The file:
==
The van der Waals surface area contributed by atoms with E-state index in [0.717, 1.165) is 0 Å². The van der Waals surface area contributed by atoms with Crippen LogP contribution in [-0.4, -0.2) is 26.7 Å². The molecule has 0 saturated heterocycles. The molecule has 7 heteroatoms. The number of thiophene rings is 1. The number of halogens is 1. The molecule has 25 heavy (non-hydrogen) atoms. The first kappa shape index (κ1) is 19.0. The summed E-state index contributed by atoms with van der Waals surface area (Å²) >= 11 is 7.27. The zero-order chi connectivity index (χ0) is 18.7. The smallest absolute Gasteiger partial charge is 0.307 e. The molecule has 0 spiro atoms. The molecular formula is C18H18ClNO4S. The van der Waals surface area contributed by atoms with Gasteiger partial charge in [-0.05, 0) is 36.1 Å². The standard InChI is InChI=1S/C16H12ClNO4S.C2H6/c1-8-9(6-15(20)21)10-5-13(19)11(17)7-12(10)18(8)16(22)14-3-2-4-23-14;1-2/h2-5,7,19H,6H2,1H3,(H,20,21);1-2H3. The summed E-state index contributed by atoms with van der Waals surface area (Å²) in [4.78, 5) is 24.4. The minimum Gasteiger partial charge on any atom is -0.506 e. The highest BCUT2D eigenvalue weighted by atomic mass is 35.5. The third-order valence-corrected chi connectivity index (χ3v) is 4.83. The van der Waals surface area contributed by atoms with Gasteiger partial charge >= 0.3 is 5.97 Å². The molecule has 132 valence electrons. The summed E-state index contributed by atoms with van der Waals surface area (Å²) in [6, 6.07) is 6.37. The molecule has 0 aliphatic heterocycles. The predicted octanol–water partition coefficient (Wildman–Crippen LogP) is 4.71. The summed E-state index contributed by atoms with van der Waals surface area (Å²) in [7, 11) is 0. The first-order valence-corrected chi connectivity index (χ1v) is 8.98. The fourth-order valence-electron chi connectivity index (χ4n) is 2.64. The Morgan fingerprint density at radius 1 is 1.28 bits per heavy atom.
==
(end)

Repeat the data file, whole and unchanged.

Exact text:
The van der Waals surface area contributed by atoms with E-state index in [0.717, 1.165) is 0 Å². The van der Waals surface area contributed by atoms with Crippen LogP contribution in [-0.4, -0.2) is 26.7 Å². The molecule has 0 saturated heterocycles. The molecule has 7 heteroatoms. The number of thiophene rings is 1. The number of halogens is 1. The molecule has 25 heavy (non-hydrogen) atoms. The first kappa shape index (κ1) is 19.0. The summed E-state index contributed by atoms with van der Waals surface area (Å²) >= 11 is 7.27. The zero-order chi connectivity index (χ0) is 18.7. The smallest absolute Gasteiger partial charge is 0.307 e. The molecule has 0 spiro atoms. The molecular formula is C18H18ClNO4S. The van der Waals surface area contributed by atoms with Gasteiger partial charge in [-0.05, 0) is 36.1 Å². The standard InChI is InChI=1S/C16H12ClNO4S.C2H6/c1-8-9(6-15(20)21)10-5-13(19)11(17)7-12(10)18(8)16(22)14-3-2-4-23-14;1-2/h2-5,7,19H,6H2,1H3,(H,20,21);1-2H3. The summed E-state index contributed by atoms with van der Waals surface area (Å²) in [4.78, 5) is 24.4. The minimum Gasteiger partial charge on any atom is -0.506 e. The highest BCUT2D eigenvalue weighted by atomic mass is 35.5. The third-order valence-corrected chi connectivity index (χ3v) is 4.83. The van der Waals surface area contributed by atoms with Gasteiger partial charge >= 0.3 is 5.97 Å². The molecule has 132 valence electrons. The summed E-state index contributed by atoms with van der Waals surface area (Å²) in [6, 6.07) is 6.37. The molecule has 0 aliphatic heterocycles. The predicted octanol–water partition coefficient (Wildman–Crippen LogP) is 4.71. The summed E-state index contributed by atoms with van der Waals surface area (Å²) in [7, 11) is 0. The first-order valence-corrected chi connectivity index (χ1v) is 8.98. The fourth-order valence-electron chi connectivity index (χ4n) is 2.64. The Morgan fingerprint density at radius 1 is 1.28 bits per heavy atom.